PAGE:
Unfortunately, cancer can plague many sites in the body, including the large intestine. While typical symptoms of colon cancer can include pain, bloating, constipation, diarrhea, and weight loss, many times people exhibit few to no symptoms, particularly in the earliest stages of the disease.

Harvard Health reports that colon cancer may begin with small noncancerous lesions called polyps or adenomas. While these small benign tumors do not always develop into cancer, many do. That's why examination by routine colonoscopy in Newport Beach is so important.

What is a colonoscopy?

This in-office or in-hospital procedure examines the lining, or internal structure, of the large intestine. Your gastroenterologist inserts a small diameter lighted tube into the anus and through the entire length of the colon. Live video feed allows him to look at the colon, detecting abnormalities such as cancer, adenomas, and other issues which cause chronic diarrhea, pain, and more. While polyps do not always become cancerous, says Harvard Health, all colon cancer proceeds from polyps. So, routine screening is vital.

During a colonoscopy, you will be sedated and positioned on your side. During the test, you will experience no pain but may feel some mild pressure or cramping.

Dr. Madokoro will look at your colon and take pictures at certain junctures and of any area which he feels requires closer examination. If he sees any polyps, he will remove them via cautery (heat) or a snare mechanism, and the tissue will be biopsied. You will remember little or even nothing of your test afterwards, and a responsible adult must escort you home.

How often should you get one?

Aside from some individuals who have a genetic predisposition to polyps, most people should begin routine colon screening at age 50. With no evidence of polyps, Dr. Madokoro will advise a repeat procedure in 10 years. With polyps which are noncancerous, he will recommend every five to 10 years.

After age 75, follow your doctor's recommendation for repeat screening tests. After 85, you will not receive routine colonoscopies but only on a case by case basis, says the American College of Gastroenterology.

Find out more

If you are approaching your fiftieth birthday or if you are due for your routine colonoscopy, please contact Dr. Madokoro's office in Newport Beach, CA, for a consultation. Know your colon health! Call the office staff today at (949) 548-8800.

By Glenn D Madokoro, MD
April 17, 2017
Tags: Capsule Endoscopy  

A capsule endoscopy is a procedure allowing gastroenterologists to view and examine the interior middle portion of the gastrointestinal capsule endoscopytract. This area of the gastrointestinal tract includes three sections of the small intestine that cannot be accessed through a traditional colonoscopy or endoscopy. Capsule endoscopies can help determine the cause of bleeding in the small intestine and can be used to detect polyps, tumors and ulcers. Dr. Glenn Madokoro performs capsule endoscopies in Newport Beach, CA.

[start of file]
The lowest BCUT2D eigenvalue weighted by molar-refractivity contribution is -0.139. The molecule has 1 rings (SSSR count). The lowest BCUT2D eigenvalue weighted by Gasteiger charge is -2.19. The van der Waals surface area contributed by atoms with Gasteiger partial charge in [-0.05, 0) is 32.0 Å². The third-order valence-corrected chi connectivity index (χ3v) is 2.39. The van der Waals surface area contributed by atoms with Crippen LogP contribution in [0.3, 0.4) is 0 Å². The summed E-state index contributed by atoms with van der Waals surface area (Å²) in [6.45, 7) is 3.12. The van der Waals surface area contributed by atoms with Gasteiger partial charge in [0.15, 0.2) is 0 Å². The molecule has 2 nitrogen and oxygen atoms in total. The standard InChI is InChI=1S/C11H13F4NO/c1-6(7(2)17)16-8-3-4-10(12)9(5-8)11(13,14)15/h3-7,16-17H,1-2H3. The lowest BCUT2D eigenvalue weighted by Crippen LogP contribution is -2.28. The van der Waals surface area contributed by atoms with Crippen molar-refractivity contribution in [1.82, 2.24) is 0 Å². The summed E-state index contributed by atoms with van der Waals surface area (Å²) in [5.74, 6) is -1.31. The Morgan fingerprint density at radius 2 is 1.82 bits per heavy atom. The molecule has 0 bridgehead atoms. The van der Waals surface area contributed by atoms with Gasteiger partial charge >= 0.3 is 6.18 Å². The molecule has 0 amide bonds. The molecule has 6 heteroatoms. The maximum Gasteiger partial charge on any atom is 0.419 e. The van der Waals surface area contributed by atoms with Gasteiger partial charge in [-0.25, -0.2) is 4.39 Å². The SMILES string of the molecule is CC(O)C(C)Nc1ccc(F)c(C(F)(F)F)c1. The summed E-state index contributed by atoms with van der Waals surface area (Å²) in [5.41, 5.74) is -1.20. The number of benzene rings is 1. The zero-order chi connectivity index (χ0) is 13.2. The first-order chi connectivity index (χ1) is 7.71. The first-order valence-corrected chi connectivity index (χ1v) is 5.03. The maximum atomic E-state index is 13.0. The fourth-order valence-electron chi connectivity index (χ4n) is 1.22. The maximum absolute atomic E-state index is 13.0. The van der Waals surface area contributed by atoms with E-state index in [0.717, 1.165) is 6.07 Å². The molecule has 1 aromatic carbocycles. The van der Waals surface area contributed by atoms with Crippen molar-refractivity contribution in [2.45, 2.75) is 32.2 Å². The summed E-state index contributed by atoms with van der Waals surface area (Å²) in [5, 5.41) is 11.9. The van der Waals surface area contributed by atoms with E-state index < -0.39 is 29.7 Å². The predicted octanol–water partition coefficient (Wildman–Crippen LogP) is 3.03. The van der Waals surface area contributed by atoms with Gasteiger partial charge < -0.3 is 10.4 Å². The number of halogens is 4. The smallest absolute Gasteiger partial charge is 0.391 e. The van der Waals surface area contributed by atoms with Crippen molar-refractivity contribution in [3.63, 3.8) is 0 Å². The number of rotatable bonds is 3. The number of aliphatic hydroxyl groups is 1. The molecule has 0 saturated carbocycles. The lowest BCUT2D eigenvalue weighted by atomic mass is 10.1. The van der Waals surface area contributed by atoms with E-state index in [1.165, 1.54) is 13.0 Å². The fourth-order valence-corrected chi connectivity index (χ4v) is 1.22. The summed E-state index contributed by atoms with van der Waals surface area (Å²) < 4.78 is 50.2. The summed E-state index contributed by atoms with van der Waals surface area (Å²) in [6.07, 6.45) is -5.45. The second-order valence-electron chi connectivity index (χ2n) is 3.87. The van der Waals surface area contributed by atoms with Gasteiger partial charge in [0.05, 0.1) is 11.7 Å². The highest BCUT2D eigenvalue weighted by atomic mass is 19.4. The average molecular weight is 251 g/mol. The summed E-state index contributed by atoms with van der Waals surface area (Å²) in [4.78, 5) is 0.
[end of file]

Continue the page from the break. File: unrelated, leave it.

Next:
Capsule Endoscopy Procedure

The capsule endoscopy procedure is performed with a small video camera about the size of a typical pill or capsule. The patient actually swallows this capsule so it can travel down to the small intestine and take pictures of the intestinal lining. During the procedure, the images are sent to a device worn outside the body. After the procedure, the capsule containing the tiny video camera will finish passing through the intestines and be excreted. The entire procedure lasts about eight hours. Extensive physical activity should be avoided immediately afterward.

Preparing for the Procedure

It is important to have an empty stomach during the capsule endoscopy. No food or beverages should be consumed twelve hours prior to the procedure. Prescription or over-the-counter medications might also need to be halted during this time. Let the gastroenterologist know in advance if you are taking any medications so the doctor can determine if those medications might present potential problems. Overall, having a capsule endoscopy done by your Newport Beach gastroenterologist is a straightforward procedure that can detect various problems.

If you need to undergo a capsule endoscopy in the Newport Beach, CA, area, Dr. Madokoro can help. He has extensive experience performing capsule endoscopies and other similar procedures. To find out if you might benefit from having a capsule endoscopy performed, schedule a consultation with Dr. Madokoro by calling (949) 548-8800.

By Glenn D Madokoro, MD
June 14, 2016
Tags: Colonoscopy  

A colonoscopy might not be on the top of your priority list. However, this procedure is an incredibly important tool for preventing and colonoscopydiagnosing colon cancer, which affects about 150,000 new patients per year. But how can you tell if you should schedule a colonoscopy? Learn more with help from your Newport Beach, CA gastroenterologist Dr. Glenn D. Madokoro, MD at Newport Beach GI.